The News Story
Making the Internet rounds is the story of a 17-year old girl who was kicked out of a homeschool senior prom. She was wearing a dress that was deemed inappropriate in length for the dance by the chaperones. As someone who has seen some of the dresses and Halloween costumes that pass as clothing I want to firmly say, “YES, there are inappropriate clothing choices that people make and YES the school does have the right to kick out students who make poor choices.” After reading both the news story and Clare’s first hand account, it seems like it’s the school who has made the poor choice; her dress and conduct seemed to be appropriate for the prom.
What isn’t talked about is the theological precedent that undergirds the school’s decision to have a dress code. I am willing to bet that it’s based on Roman 14 and I Corinthians 8 & 10. These verses contain what is often called the “Stumbling Block” passages. Basically these passages provide a principle for Christians to follow. This principle teaches that whatever a Christian says and does should not be a “stumbling block” or hindrance to their fellow Christian in faith and life.
In the ancient Church it was a stumbling block for some Christians that other Christians would eat meat and drink wine that was sacrificed to other gods. Since those Christians saw them as fake idols, there were many who would eat the pagan meals with a clear conscious. At the same time, many objected and saw it as worship to those gods and an abandonment of the true faith and right worship of God.
Because of this whole situation, Paul writes, “Do not, for the sake of food, destroy the work of God. Everything is indeed clean, but it is wrong for you to make others fall by what you eat; it is good not to eat meat or drink wine or do anything that makes your brother or sister stumble” (Romans 14:20-21, NRSV). From this situation in the early Church, the “Stumbling Block” principle was born.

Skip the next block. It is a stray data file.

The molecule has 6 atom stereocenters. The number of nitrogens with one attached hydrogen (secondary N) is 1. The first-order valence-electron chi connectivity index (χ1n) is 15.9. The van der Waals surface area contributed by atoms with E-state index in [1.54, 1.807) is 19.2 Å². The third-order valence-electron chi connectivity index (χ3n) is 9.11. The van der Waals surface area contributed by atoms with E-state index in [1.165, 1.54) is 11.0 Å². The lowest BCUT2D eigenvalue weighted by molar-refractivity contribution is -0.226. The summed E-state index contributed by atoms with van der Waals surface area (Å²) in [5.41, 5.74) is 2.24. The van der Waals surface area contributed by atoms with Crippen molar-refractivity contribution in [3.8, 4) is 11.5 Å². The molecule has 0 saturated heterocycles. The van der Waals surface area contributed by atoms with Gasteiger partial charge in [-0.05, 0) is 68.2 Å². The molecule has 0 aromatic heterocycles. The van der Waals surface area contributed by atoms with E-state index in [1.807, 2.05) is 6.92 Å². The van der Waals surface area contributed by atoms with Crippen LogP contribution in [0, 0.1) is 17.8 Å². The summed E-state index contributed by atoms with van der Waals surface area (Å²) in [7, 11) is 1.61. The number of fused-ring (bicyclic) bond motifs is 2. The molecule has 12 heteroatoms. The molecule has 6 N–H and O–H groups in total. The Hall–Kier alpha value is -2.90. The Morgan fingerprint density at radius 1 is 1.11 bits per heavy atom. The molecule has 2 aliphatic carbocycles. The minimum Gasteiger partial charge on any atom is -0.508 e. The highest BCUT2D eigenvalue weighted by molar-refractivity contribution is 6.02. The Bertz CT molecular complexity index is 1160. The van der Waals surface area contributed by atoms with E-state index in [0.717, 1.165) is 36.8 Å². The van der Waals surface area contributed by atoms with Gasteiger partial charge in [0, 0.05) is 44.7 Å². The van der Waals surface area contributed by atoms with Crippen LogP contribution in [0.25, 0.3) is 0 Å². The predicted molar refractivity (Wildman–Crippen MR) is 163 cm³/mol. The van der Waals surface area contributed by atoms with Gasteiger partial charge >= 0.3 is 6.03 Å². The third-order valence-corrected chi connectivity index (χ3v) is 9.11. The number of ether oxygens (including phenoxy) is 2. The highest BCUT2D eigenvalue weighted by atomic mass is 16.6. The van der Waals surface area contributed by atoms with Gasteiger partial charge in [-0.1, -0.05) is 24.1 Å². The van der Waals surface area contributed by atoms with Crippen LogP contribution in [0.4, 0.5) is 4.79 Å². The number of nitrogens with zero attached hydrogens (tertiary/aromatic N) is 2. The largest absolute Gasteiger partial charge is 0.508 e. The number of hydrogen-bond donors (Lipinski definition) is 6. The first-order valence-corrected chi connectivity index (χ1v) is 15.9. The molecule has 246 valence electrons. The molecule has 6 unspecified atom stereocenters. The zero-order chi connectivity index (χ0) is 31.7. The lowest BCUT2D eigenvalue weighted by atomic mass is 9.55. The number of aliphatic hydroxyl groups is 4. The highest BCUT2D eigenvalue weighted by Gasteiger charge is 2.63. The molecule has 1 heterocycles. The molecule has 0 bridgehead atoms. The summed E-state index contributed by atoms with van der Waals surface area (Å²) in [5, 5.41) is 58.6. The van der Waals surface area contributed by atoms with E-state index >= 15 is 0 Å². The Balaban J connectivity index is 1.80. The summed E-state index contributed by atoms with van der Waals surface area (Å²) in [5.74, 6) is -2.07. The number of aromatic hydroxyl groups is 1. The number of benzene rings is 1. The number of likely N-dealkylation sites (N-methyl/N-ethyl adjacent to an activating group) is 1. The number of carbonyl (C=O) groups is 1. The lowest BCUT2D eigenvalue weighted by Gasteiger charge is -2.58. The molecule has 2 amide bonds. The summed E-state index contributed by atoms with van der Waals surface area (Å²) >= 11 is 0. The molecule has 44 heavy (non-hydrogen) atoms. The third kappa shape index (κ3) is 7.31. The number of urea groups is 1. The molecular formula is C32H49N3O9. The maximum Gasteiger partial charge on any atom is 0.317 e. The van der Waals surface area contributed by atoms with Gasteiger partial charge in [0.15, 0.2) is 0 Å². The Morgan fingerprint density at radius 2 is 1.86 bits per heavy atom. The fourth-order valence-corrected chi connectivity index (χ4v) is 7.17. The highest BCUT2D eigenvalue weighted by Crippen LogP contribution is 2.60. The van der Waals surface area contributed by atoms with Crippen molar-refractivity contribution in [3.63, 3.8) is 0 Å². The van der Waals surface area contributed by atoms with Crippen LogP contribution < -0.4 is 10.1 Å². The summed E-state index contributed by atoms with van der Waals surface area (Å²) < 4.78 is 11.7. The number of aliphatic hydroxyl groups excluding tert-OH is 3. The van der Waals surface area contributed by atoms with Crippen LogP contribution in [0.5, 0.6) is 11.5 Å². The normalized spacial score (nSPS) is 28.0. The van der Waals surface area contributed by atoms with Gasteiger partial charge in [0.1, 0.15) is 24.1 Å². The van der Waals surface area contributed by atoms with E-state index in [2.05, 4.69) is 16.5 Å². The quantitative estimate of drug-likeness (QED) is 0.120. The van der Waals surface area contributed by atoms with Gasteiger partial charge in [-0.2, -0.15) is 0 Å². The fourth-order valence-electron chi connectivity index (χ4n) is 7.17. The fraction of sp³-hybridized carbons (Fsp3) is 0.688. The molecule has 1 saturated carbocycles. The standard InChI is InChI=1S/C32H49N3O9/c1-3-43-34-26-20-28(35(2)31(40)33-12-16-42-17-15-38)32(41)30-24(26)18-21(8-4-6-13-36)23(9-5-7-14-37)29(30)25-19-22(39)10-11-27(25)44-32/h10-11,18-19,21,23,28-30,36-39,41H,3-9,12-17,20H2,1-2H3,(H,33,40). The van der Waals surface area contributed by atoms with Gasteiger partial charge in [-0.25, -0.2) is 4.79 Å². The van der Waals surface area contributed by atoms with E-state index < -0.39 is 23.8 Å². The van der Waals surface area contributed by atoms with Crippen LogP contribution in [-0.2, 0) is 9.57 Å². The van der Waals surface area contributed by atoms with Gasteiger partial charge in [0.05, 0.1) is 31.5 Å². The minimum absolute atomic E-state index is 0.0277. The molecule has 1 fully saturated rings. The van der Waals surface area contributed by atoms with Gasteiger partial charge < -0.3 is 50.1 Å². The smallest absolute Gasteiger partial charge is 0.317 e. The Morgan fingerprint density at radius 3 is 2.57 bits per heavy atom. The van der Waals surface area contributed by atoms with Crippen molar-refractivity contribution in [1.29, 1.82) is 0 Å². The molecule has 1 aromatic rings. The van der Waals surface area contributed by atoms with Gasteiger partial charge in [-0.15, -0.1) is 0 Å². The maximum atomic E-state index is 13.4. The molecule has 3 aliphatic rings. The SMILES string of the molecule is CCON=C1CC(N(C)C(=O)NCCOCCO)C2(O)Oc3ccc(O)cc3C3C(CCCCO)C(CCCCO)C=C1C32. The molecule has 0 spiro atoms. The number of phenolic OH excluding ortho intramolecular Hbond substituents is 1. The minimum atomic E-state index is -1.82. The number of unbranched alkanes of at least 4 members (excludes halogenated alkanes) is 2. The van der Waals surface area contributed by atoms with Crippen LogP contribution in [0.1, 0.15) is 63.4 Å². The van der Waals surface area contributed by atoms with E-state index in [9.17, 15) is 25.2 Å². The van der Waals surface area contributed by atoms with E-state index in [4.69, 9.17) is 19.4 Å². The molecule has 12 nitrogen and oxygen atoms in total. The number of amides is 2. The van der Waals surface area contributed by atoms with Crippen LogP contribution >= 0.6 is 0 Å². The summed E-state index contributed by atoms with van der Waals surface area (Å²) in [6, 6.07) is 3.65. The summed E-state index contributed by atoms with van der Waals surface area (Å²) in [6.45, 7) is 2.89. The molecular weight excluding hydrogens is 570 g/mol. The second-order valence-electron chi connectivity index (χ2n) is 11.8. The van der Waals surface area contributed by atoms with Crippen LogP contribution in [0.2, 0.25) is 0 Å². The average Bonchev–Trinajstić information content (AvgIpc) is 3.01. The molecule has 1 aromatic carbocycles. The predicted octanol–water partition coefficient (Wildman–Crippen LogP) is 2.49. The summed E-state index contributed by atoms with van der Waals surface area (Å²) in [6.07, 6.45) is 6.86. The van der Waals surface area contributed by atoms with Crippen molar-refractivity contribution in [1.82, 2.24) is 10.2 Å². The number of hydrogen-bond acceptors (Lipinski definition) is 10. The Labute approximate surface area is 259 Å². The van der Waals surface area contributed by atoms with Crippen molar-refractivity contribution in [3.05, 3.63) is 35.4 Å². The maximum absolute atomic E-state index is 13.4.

I think that this is a valuable principle for the Christian. It is a submission to the community, a denial of self, and putting the spiritual well being of the other first; it smells a lot like Jesus to me. It is a principle that I try to live and encourage others to live as well. It’s a good principle.
The Abuse of Principle
There’s this tendency in the Christian world however to take this principle and exclusively apply it to men’s lust and the “cause” of that lust—women’s outfits. The stumbling block principle is then used against the girls, and it becomes their fault for the men’s lust; in theological terms this is referred to as B.S.
First, as a Christian man I am responsible for my lust and no one else. I’m pretty good at doing bad all by myself, or as Paul puts it, “One is tempted by one’s own desire, being lured and enticed by it; then, when that desire has conceived, it gives birth to sin, and that sin, when it is fully grown, gives birth to death” (James 1:14, MRSV). So then, when it comes to the cause of stumbling, I am the one to blame.
Second, lust is more than just a sexual thought—God help us if that were true. Rather, lust is the strong desire to do or secure something; it is purposeful dwelling on the object of lust. I was taught the difference between a sexual thought and lust is the same difference as a bird flying over your head or making a nest on your head.
While I think it is completely appropriate for a school to have a dress code, I think what this school is trying to do is mitigate the sexual thoughts of teenagers and mistaking that for lust.
If we want to teach young men not to lust, we should not be going to the “object” of that lust but on helping young men deal with the direction of their thoughts and actions. We should equip young men to uphold women to be the children of God they are. We should teach them how to live out their lives in a world that often throws modesty out the window.
The Good News of Jesus Christ and the freedom he brings is more than legalism and a dress code. As men of God, filled with the Holy Spirit, we do not have to be slaves to our thoughts, passions, and desires. We can look at a girl and thank God for beautiful creatures. We can appreciate and not objectify. We can look and not lust.